Vitalizing Northeastern China: Liaoning’s Business Savvy and Ambition
Liaoning’s Business Savvy and Ambition
Liaoning Province, traditionally an important industrial base, is transforming its economy through high-quality development, with growing private businesses and expanded international cooperation.
In late August, Shenyang, capital city of Liaoning Province in northeastern China, welcomed more than 1,000 Chinese private entrepreneurs and representatives from Global 500 companies to the 2018 Summit of China Top 500 Private Enterprises. The meeting marked the second time the summit was held outside Beijing since it was launched by the All-china Federation of Industry and Commerce (ACFIC) nine years ago.
During the meeting, the ACFIC released its annual ranking of the 500 largest Chinese private companies, which is a barometer for China’s private economy. Even the company ranking last on the list registered revenues of 15.7 billion yuan (US$2.3 billion) in 2017. The figure released last year was 12.1 billion yuan (US$1.8 billion). Smartphone maker Huawei topped the list with revenues of 603.6 billion yuan (US$88 billion), while e-commerce retailer Suning took second place.
“China’s private businesses maintained healthy development momentum in 2017,” said ACFIC Vice Chairman Huang Rong, adding that the companies have steadily optimized their industrial structure with greater contributions to society. In the past year, the private sector contributed more than 60 percent of China’s GDP, playing an
increasingly important role in the economy.
The three-day summit became an economic boon to the northeastern province by providing enormous business opportunities. Local governments and companies signed agreements for 76 projects with enterprises on the list during the meeting, the total value of which stands close to 300 billion yuan (US$43.9 billion). This demonstrated growing confidence in the region’s economic potential after Liaoning’s GDP surpassed 1.1 trillion yuan (US$160.8 billion) in the first half of 2018, up by 5.6 percent year-on-year.
Liaoning is traditionally a significant industrial base dating back to the 1950s. During the period of China’s First Five-year Plan (1953-1957), the province welcomed 24 of the 156 national key projects and more than 30 percent of the country’s total investment. Reputed to be “China’s industrial cradle,” Liaoning produced more than 200 “China’s firsts” in manufacturing such as the first fighter aircraft and the first 10,000-ton ship.
However, Liaoning gradually lagged behind in the past decades as it shifted away from its traditional industrial model with a large proportion of state-owned enterprises. Economic growth was sluggish after 2010. But now Liaoning is transforming its economy through high-quality development with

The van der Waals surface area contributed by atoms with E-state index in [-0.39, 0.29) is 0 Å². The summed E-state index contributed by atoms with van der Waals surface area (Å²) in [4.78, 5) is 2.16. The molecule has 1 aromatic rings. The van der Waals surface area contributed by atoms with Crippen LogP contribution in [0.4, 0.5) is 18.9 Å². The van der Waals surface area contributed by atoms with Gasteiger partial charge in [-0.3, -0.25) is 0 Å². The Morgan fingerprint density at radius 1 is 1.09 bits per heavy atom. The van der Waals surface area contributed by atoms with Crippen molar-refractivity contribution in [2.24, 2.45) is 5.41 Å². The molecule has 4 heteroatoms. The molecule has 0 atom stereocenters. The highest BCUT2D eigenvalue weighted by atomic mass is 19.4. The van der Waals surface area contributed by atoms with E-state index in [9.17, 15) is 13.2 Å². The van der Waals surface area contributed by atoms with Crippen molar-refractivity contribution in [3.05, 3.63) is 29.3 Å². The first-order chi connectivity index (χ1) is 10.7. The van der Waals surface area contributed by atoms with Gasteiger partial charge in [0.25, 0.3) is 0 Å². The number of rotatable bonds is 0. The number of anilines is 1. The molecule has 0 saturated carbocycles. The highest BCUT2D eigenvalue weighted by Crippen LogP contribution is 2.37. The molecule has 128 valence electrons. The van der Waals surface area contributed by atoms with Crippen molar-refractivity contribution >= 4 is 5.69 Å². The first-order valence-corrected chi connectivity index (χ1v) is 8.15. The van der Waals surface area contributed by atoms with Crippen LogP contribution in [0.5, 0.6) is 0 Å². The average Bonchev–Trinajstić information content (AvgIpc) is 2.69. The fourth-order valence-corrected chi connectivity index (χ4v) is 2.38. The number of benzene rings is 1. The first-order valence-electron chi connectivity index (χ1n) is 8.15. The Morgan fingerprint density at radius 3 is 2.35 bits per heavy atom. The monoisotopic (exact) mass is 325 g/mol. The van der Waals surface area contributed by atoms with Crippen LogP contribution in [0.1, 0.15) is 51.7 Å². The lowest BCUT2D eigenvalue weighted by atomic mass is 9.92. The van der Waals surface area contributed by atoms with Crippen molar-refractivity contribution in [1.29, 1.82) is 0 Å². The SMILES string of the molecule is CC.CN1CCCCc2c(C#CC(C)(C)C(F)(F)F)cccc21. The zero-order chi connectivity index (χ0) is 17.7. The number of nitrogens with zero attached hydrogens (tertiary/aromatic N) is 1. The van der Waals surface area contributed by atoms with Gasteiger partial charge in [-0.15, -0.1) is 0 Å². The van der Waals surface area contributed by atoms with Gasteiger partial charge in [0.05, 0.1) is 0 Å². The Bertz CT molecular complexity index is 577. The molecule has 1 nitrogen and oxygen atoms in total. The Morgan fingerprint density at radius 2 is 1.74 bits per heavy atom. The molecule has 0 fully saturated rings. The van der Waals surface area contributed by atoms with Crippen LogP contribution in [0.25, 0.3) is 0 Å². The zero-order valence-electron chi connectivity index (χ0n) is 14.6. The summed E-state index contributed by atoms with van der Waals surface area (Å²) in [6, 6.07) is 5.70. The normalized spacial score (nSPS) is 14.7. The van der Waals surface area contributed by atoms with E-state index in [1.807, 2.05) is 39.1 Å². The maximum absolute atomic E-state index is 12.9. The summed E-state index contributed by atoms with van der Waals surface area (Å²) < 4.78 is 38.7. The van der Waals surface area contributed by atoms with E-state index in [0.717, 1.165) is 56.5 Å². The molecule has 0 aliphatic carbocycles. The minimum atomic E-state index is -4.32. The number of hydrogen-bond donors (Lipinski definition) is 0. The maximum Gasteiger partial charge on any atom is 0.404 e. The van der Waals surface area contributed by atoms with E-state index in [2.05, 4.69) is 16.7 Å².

growing private businesses and expanded international cooperation.
“To meet the demand for a consumption upgrade, we will increase efforts to revolutionize our retail stores with cuttingedge technologies,” pledged Zhang Jindong, chairman of Suning. He highlighted the company’s plan to operate about 600 smart retail outlets by 2020 in Liaoning Province to support the government’s efforts to restructure the economy.
Zhang also remarked that private enterprises are major beneficiaries of China’s reform and opening-up policy as local governments work hard to create a pro-business environment. Liaoning officials are aware of this development. At the end of 2016, the province adopted a law to regulate and improve its business environment. In 2017, Liaoning established China’s first provincial-level supervisory bureau to improve the business environment.
Aiming to optimize services, increase efficiency and save time and money for businesses, the Liaoning government has remained dedicated to transforming policy design into practical measures. Since 2015, Liaoning has canceled or adjusted more than 1,000 administrative items. Thanks to these efforts, 32 certificates involved in the industrial and commercial registration have been integrated into one, 376 certificates are available immediately upon application, and 487 items can be completed “in a one-time visit.”
“To pave the way for private investment, the government must deepen reforms to lower the threshold barring some enterprises from key sectors, facilitate tax and fee cuts, enhance the bridge connecting the real economy to financial services, alleviate financing difficulties facing small and medium-sized companies, and reduce operating costs,” said Wang Xinzhe, chief economist of China’s Ministry of Industry and Information Technology, at the summit.